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Putting The Brakes on New Year's Resolutions

New Year's Resolutions, list of items

Society constantly pounds into us that the start of a new year is the ideal time to implement new resolutions, changes, and improvements in our lives. While New Year’s may present a great time to think about making changes, it also presents a valuable chance to reflect back on the past year. Take a moment to think about what you accomplished in 2014 – maybe you achieved all your goals or maybe you didn’t achieve any of them. Either way, reflecting on the past year will help you mentally recharge and prepare for what’s ahead.

One way to help yourself in 2015 is to make a list of goals you accomplished in 2014. Remember, all accomplishments (big or small) matter. Looking back on what you achieved will give you the motivation to re-evaluate past goals and create a new set of goals for the coming year. It will also give you a chance to celebrate your accomplishments rather than rushing to your next goal.

Next, write down the goals you didn’t accomplish in 2014 and think about whether these goals should be taken off your mental “to do” list. Often times we tell ourselves we need to do things that maybe are not as important in our lives as we perceive them to be. For example, you may tell yourself you need to “work out more.” Maybe the better goal to set is to practice yoga or mediation, rather than start cardio or weight training. Looking at alternatives for goals can help narrow in on what you can really do to improve your life, rather than focus on the types of changes society tells us to make.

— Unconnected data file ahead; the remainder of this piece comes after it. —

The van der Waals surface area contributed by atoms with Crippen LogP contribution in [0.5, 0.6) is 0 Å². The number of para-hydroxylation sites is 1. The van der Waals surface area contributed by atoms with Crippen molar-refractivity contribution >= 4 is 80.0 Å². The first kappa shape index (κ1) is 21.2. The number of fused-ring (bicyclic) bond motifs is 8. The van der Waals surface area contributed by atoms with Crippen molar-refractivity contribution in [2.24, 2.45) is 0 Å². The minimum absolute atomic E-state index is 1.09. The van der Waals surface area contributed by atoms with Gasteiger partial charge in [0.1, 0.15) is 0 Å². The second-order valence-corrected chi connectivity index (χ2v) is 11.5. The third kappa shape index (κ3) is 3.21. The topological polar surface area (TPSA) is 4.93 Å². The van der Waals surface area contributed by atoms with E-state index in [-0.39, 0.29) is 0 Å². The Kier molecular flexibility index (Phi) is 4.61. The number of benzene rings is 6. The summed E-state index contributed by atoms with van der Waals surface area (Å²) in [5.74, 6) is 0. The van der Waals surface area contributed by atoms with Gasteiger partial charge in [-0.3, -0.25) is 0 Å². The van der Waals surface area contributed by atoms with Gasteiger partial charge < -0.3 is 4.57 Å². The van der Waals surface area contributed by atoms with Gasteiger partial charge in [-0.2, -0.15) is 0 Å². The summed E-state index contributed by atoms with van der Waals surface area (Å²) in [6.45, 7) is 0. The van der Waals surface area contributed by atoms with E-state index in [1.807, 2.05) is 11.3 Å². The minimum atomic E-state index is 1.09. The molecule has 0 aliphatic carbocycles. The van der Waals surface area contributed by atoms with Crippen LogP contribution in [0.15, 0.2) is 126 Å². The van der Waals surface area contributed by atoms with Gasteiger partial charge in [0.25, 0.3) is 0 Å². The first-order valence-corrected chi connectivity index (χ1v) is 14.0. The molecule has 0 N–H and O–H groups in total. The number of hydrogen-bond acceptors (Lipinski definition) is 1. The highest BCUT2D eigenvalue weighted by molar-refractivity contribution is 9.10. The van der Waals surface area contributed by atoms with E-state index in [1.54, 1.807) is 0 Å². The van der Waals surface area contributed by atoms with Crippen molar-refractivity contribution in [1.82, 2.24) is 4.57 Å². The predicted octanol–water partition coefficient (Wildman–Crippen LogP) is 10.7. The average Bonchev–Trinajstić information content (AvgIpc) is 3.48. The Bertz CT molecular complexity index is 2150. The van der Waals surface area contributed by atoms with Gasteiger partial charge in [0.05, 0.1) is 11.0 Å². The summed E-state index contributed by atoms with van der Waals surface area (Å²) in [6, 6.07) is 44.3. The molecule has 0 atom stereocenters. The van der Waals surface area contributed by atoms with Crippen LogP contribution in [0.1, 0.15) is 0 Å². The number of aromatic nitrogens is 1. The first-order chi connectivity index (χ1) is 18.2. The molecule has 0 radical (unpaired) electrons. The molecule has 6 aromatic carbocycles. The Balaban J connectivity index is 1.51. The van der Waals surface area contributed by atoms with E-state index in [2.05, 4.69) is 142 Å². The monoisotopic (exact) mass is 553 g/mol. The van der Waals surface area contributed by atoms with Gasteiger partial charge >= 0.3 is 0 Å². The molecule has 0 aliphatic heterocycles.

Lastly, think about why any of your goals from 2014 were not achieved – were they too broad or unrealistic? Did they require time or money that was not available to you? Depending on your goals for 2015, see how you can adjust any limitations you faced this past year to maximize your chances of achieving this year’s goals. Plan to make those adjustments before you go ahead and set new goals.

Of course looking forward to the future is important, but reflecting on the past is just as critical to personal and professional growth. The past will always shape the future so be sure put on the brakes before getting into full gear this year.

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